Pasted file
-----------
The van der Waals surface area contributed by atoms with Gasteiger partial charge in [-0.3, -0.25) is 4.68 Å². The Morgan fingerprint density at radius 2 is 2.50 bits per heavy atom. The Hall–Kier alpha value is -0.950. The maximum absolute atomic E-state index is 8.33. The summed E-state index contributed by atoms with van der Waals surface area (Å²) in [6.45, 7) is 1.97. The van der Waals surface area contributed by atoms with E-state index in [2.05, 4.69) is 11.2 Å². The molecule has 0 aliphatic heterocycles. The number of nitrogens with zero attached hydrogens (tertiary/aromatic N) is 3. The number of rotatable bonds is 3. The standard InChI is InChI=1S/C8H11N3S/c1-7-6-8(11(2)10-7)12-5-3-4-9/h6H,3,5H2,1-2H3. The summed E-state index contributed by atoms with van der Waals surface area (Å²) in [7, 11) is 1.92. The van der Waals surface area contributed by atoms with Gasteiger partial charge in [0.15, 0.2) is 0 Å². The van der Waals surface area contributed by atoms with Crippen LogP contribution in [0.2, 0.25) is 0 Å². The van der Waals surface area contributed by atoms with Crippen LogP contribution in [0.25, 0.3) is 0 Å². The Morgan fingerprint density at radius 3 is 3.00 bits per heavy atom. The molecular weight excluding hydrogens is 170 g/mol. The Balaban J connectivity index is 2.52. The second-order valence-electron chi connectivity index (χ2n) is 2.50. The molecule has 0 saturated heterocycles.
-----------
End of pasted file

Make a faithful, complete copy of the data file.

The van der Waals surface area contributed by atoms with Gasteiger partial charge in [-0.3, -0.25) is 4.68 Å². The Morgan fingerprint density at radius 2 is 2.50 bits per heavy atom. The Hall–Kier alpha value is -0.950. The maximum absolute atomic E-state index is 8.33. The summed E-state index contributed by atoms with van der Waals surface area (Å²) in [6.45, 7) is 1.97. The van der Waals surface area contributed by atoms with E-state index in [2.05, 4.69) is 11.2 Å². The molecule has 0 aliphatic heterocycles. The number of nitrogens with zero attached hydrogens (tertiary/aromatic N) is 3. The number of rotatable bonds is 3. The standard InChI is InChI=1S/C8H11N3S/c1-7-6-8(11(2)10-7)12-5-3-4-9/h6H,3,5H2,1-2H3. The summed E-state index contributed by atoms with van der Waals surface area (Å²) in [7, 11) is 1.92. The van der Waals surface area contributed by atoms with Gasteiger partial charge in [0.15, 0.2) is 0 Å². The van der Waals surface area contributed by atoms with Crippen LogP contribution in [0.2, 0.25) is 0 Å². The van der Waals surface area contributed by atoms with Crippen LogP contribution in [0.25, 0.3) is 0 Å². The Morgan fingerprint density at radius 3 is 3.00 bits per heavy atom. The molecular weight excluding hydrogens is 170 g/mol. The Balaban J connectivity index is 2.52. The second-order valence-electron chi connectivity index (χ2n) is 2.50. The molecule has 0 saturated heterocycles.